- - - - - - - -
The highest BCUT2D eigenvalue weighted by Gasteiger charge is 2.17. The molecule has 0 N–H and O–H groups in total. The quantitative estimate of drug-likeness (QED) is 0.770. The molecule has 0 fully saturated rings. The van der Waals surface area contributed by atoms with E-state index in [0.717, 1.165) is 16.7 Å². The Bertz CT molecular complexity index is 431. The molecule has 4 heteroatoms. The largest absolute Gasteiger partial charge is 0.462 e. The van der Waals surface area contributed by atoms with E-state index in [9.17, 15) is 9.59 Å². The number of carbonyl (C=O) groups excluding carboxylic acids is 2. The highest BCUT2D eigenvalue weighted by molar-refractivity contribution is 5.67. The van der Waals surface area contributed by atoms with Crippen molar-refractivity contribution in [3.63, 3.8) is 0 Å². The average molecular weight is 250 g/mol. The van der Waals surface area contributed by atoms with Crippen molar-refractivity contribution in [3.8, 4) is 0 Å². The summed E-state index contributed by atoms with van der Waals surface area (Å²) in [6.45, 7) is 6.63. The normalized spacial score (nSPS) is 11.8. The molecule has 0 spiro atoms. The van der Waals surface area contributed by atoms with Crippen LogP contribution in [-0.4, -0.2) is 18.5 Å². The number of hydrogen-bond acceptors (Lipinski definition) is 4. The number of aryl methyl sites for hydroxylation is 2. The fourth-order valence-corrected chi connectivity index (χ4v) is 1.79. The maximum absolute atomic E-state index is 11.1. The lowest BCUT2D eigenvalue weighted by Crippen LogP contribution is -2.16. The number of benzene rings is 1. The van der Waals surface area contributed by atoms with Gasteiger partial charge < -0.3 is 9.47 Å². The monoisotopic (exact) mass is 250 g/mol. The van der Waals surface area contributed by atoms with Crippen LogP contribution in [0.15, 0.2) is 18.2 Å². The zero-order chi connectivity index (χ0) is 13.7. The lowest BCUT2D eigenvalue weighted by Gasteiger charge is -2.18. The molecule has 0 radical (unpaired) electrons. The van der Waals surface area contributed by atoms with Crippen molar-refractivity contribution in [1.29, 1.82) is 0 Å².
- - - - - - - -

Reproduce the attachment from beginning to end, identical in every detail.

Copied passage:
The highest BCUT2D eigenvalue weighted by Gasteiger charge is 2.17. The molecule has 0 N–H and O–H groups in total. The quantitative estimate of drug-likeness (QED) is 0.770. The molecule has 0 fully saturated rings. The van der Waals surface area contributed by atoms with E-state index in [0.717, 1.165) is 16.7 Å². The Bertz CT molecular complexity index is 431. The molecule has 4 heteroatoms. The largest absolute Gasteiger partial charge is 0.462 e. The van der Waals surface area contributed by atoms with E-state index in [9.17, 15) is 9.59 Å². The number of carbonyl (C=O) groups excluding carboxylic acids is 2. The highest BCUT2D eigenvalue weighted by molar-refractivity contribution is 5.67. The van der Waals surface area contributed by atoms with Crippen molar-refractivity contribution in [3.63, 3.8) is 0 Å². The average molecular weight is 250 g/mol. The van der Waals surface area contributed by atoms with Crippen molar-refractivity contribution in [3.8, 4) is 0 Å². The summed E-state index contributed by atoms with van der Waals surface area (Å²) in [6.45, 7) is 6.63. The normalized spacial score (nSPS) is 11.8. The molecule has 0 spiro atoms. The van der Waals surface area contributed by atoms with Crippen LogP contribution in [-0.4, -0.2) is 18.5 Å². The number of hydrogen-bond acceptors (Lipinski definition) is 4. The number of aryl methyl sites for hydroxylation is 2. The fourth-order valence-corrected chi connectivity index (χ4v) is 1.79. The maximum absolute atomic E-state index is 11.1. The lowest BCUT2D eigenvalue weighted by Crippen LogP contribution is -2.16. The number of benzene rings is 1. The van der Waals surface area contributed by atoms with Gasteiger partial charge < -0.3 is 9.47 Å². The monoisotopic (exact) mass is 250 g/mol. The van der Waals surface area contributed by atoms with Crippen LogP contribution in [0.15, 0.2) is 18.2 Å². The zero-order chi connectivity index (χ0) is 13.7. The lowest BCUT2D eigenvalue weighted by Gasteiger charge is -2.18. The molecule has 0 radical (unpaired) electrons. The van der Waals surface area contributed by atoms with Crippen molar-refractivity contribution in [1.29, 1.82) is 0 Å².